Breeds of Cattle
The Ayrshire breed of dairy cattle originated in the county Ayr, Scotland prior to 1800. Ayrshires are red and white; it is more reddish‐brown mahogany with intensity varying from light to very dark. Ayrshires are medium sized cattle and can weigh over 1200 pounds at maturity. They have excellent udder conformation and sound feet and legs. They are one of a few breeds that adapt to pasture conditions quickly. Ayrshires are a moderate butterfat breed. The first Ayrshires imported into this country were believed to be in New England in the early 1800s.
The Brown Swiss breed of dairy cattle originated from Switzerland. Most dairy historians agree that Brown Swiss cattle are the oldest of all dairy breeds. Remains have been found dating back to 4000 B.C. Brown Swiss are light gray to light brown. In 1869 Henry M. Clark brought the first Brown Swiss to the U.S. Brown Swiss are large sized cattle and can weigh over 1500 pounds at maturity. The Brown Swiss cow is noted for her outstanding feet and legs and dairy strength. They do well in all weather conditions, thriving in hot climates of South America. Brown Swiss also enjoys a reputation for longevity and ability to produce large amounts of milk. Her milk is admired by cheesemakers because of its high percentage of protein and fat.
The Guernsey breed of cattle originated from the Isle of Guernsey, found in the English Channel off the coast of France. Guernsey’s are known for their brownish color that ranges from light brown to almost red and white spots. They are also known for their gentle disposition and ability to adapt to warmer climates. Guernsey’s are of intermediate size and have very good calving ease. They have an excellent grazing ability making them a good candidate for intensive grazing programs. Guernsey’s are well known for their production of high butter fat and high protein with a high concentration of beta carotene. Captain Belair who brought three cows to New York first introduced Guernsey’s to the U.S. in 1840. A mature Guernsey should weigh at least 1150 pounds.
The Holstein breed of cattle originated in Europe but most of its historical development was in the Netherlands. Holsteins are recognized for their patterns of black and white or red and white spots. They are large, stylish animals with outstanding milk production records. A healthy calf will weigh about 90 pounds at birth, while a mature cow can weigh 1500 pounds and stands 58 inches tall at the shoulder. Unlike other breeds Holsteins tend to have shorter productive lives, with the average being currently something less than 3 lactations. Holstein cattle dominate the United States milk production industry by being 9 out of 10 dairy cattle on farms are Holsteins. They are also very adaptable to a wide range of environmental conditions. The first Holstein came to Boston in 1852 from a Dutch sailor.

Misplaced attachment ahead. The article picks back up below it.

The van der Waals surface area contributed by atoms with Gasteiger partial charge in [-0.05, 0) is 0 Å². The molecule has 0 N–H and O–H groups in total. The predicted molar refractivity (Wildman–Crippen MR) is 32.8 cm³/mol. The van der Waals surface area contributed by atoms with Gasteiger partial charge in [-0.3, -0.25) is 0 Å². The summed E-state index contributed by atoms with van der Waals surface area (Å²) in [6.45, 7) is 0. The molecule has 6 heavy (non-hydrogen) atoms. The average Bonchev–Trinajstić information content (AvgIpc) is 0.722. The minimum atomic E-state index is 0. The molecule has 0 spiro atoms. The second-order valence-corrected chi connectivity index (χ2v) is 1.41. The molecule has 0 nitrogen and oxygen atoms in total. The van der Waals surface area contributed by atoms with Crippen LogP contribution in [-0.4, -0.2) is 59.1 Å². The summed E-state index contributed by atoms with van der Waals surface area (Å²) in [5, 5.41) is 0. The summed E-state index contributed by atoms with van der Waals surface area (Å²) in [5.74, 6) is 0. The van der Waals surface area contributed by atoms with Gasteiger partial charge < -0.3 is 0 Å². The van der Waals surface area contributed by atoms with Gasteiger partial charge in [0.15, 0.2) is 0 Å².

The Jersey breed of cattle originated from the Island of Jersey located in the English Channel. Jersey’s are one of the oldest dairy breeds and have been purebred for nearly six centuries. Jersey’s are excellent grazers and very adaptable to climate and geographical conditions, an excellent candidate for intensive grazing programs. Jersey’s are favorable for their butterfat and milk production. Jersey milk contains the most solids‐not‐fat and milkfat when compared to the other breeds. They are also known for their ease of calving. With an average weight of only 900 pounds they can from light gray to very dark brown almost black. Jersey’s were introduced into the U.S. in 1850.
The Milking Shorthorn breed originated around the 1700’s in England. Milking Shorthorn come in a variation of red and white, somewhat similar to the Ayrshire. They can be found as solid red, red and white or roan (a mixture of red and white). These animals are very docile and the most versatile amongst the breeds of cattle. They have a good calving ease and their calves grow rapidly. This breed is different from other breeds in that there is two types of Shorthorns an English (milking) shorthorns known for their style and good milking while the Scotch (beef) shorthorns being thicker, blocker and meatier. Both the beef and milk breed of Milking Shorthorn were brought to Virginia in 1783 and then used by the pioneers. The majority of shorthorns imported were the milking shorthorns because they best suited the practical farmer. They provided milk, meat and transportation to the pioneers without being high maintenance. They were not declared an official breed until 1969. Milking Shorthorns weigh 1400 pounds.
Red and White
The foundation of the Red and White breed are red and white Holsteins. In the early days, Holsteins that were born red and white could not be registered and many times were eliminated. However, the red gene is a recessive gene and was passed onto offspring. Their size and origins mimic the black and white Holsteins. The Red and White Dairy Cattle Association (RWDCA) began in 1964 with its first members being Milking Shorthorn breeders who wanted to register their cattle that they had bred including red and white Holsteins. Today many breeds are registered in the red and white herdbook, however the Red and White Holstein is the major breed. Since the forming of the RWDCA, the black and white Holstein herdbook has been opened to register red and white Holsteins. Today, Red and Whites are bred for and a breed that is sought after.
- Ayrshires were first introduced into what section of country in the early 1800’s?
- What country did the Brown Swiss cattle originate from?
- Guernsey’s have (low, moderate or high) butterfat content.
- Healthy Holstein calves weigh __________ pounds when they are born?
- Jersey’s have been purebred for ____________________ centuries?
- Milking Shorthorn are what color?
- Red and Whites originated with what other breed?
TitleBreeds of Cattle
SeriesDairy Skills 8-year Old
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